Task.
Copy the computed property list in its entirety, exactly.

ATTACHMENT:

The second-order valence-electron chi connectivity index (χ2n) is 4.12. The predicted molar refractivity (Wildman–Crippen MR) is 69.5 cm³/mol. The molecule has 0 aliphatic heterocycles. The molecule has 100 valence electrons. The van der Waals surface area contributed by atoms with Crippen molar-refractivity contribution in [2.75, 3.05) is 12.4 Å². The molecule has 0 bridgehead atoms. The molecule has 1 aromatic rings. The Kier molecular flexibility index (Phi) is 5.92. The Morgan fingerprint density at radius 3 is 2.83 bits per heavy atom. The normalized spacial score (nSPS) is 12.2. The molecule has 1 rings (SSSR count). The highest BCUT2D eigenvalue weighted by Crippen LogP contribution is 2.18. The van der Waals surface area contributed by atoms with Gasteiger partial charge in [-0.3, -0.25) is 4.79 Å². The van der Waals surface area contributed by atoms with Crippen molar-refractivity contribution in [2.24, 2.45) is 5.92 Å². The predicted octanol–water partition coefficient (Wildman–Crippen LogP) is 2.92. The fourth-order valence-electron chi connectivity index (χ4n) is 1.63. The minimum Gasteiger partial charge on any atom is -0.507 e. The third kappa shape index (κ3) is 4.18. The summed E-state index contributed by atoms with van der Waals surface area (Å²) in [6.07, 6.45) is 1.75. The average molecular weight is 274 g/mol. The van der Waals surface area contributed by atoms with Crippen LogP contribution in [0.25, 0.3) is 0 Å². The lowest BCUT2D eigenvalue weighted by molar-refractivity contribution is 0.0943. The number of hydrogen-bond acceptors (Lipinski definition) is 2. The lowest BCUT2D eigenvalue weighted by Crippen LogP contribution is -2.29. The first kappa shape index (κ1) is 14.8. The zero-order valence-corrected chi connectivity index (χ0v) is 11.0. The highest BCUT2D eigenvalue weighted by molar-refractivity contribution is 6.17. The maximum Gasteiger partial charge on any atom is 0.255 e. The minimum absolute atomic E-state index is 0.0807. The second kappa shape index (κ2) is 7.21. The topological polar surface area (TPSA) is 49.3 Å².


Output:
The second-order valence-electron chi connectivity index (χ2n) is 4.12. The predicted molar refractivity (Wildman–Crippen MR) is 69.5 cm³/mol. The molecule has 0 aliphatic heterocycles. The molecule has 100 valence electrons. The van der Waals surface area contributed by atoms with Crippen molar-refractivity contribution in [2.75, 3.05) is 12.4 Å². The molecule has 0 bridgehead atoms. The molecule has 1 aromatic rings. The Kier molecular flexibility index (Phi) is 5.92. The Morgan fingerprint density at radius 3 is 2.83 bits per heavy atom. The normalized spacial score (nSPS) is 12.2. The molecule has 1 rings (SSSR count). The highest BCUT2D eigenvalue weighted by Crippen LogP contribution is 2.18. The van der Waals surface area contributed by atoms with Gasteiger partial charge in [-0.3, -0.25) is 4.79 Å². The van der Waals surface area contributed by atoms with Crippen molar-refractivity contribution in [2.24, 2.45) is 5.92 Å². The predicted octanol–water partition coefficient (Wildman–Crippen LogP) is 2.92. The fourth-order valence-electron chi connectivity index (χ4n) is 1.63. The minimum Gasteiger partial charge on any atom is -0.507 e. The third kappa shape index (κ3) is 4.18. The summed E-state index contributed by atoms with van der Waals surface area (Å²) in [6.07, 6.45) is 1.75. The average molecular weight is 274 g/mol. The van der Waals surface area contributed by atoms with Crippen LogP contribution in [0.25, 0.3) is 0 Å². The lowest BCUT2D eigenvalue weighted by molar-refractivity contribution is 0.0943. The number of hydrogen-bond acceptors (Lipinski definition) is 2. The lowest BCUT2D eigenvalue weighted by Crippen LogP contribution is -2.29. The first kappa shape index (κ1) is 14.8. The zero-order valence-corrected chi connectivity index (χ0v) is 11.0. The highest BCUT2D eigenvalue weighted by molar-refractivity contribution is 6.17. The maximum Gasteiger partial charge on any atom is 0.255 e. The minimum absolute atomic E-state index is 0.0807. The second kappa shape index (κ2) is 7.21. The topological polar surface area (TPSA) is 49.3 Å².